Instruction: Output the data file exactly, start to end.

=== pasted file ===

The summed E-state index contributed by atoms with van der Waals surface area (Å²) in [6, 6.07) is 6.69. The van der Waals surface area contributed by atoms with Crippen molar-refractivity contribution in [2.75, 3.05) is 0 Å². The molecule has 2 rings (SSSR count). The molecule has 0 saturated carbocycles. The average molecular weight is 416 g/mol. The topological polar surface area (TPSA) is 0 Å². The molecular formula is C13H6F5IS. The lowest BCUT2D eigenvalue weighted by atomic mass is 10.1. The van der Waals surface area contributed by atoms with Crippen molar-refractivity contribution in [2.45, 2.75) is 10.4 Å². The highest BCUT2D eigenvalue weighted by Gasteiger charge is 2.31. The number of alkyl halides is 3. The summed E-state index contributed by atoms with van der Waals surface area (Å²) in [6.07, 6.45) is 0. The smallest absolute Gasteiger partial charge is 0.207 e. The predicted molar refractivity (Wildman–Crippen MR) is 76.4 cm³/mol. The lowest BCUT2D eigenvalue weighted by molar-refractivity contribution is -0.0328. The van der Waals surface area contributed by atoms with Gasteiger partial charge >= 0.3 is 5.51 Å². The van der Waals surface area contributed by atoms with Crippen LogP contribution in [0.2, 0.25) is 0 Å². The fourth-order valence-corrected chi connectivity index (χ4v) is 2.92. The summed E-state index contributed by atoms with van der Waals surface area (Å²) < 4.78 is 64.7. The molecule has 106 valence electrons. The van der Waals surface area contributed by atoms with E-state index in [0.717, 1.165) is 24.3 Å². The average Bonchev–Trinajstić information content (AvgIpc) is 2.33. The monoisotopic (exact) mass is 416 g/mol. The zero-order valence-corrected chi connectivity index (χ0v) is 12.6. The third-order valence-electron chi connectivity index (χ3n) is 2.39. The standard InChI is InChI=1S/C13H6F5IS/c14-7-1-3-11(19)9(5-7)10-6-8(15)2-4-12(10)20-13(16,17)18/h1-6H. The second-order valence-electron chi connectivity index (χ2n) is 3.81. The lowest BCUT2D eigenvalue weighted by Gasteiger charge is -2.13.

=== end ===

The summed E-state index contributed by atoms with van der Waals surface area (Å²) in [6, 6.07) is 6.69. The van der Waals surface area contributed by atoms with Crippen molar-refractivity contribution in [2.75, 3.05) is 0 Å². The molecule has 2 rings (SSSR count). The molecule has 0 saturated carbocycles. The average molecular weight is 416 g/mol. The topological polar surface area (TPSA) is 0 Å². The molecular formula is C13H6F5IS. The lowest BCUT2D eigenvalue weighted by atomic mass is 10.1. The van der Waals surface area contributed by atoms with Crippen molar-refractivity contribution in [2.45, 2.75) is 10.4 Å². The highest BCUT2D eigenvalue weighted by Gasteiger charge is 2.31. The number of alkyl halides is 3. The summed E-state index contributed by atoms with van der Waals surface area (Å²) in [6.07, 6.45) is 0. The smallest absolute Gasteiger partial charge is 0.207 e. The predicted molar refractivity (Wildman–Crippen MR) is 76.4 cm³/mol. The lowest BCUT2D eigenvalue weighted by molar-refractivity contribution is -0.0328. The van der Waals surface area contributed by atoms with Gasteiger partial charge >= 0.3 is 5.51 Å². The van der Waals surface area contributed by atoms with Crippen LogP contribution in [0.2, 0.25) is 0 Å². The fourth-order valence-corrected chi connectivity index (χ4v) is 2.92. The summed E-state index contributed by atoms with van der Waals surface area (Å²) < 4.78 is 64.7. The molecule has 106 valence electrons. The van der Waals surface area contributed by atoms with E-state index in [0.717, 1.165) is 24.3 Å². The average Bonchev–Trinajstić information content (AvgIpc) is 2.33. The monoisotopic (exact) mass is 416 g/mol. The zero-order valence-corrected chi connectivity index (χ0v) is 12.6. The third-order valence-electron chi connectivity index (χ3n) is 2.39. The standard InChI is InChI=1S/C13H6F5IS/c14-7-1-3-11(19)9(5-7)10-6-8(15)2-4-12(10)20-13(16,17)18/h1-6H. The second-order valence-electron chi connectivity index (χ2n) is 3.81. The lowest BCUT2D eigenvalue weighted by Gasteiger charge is -2.13.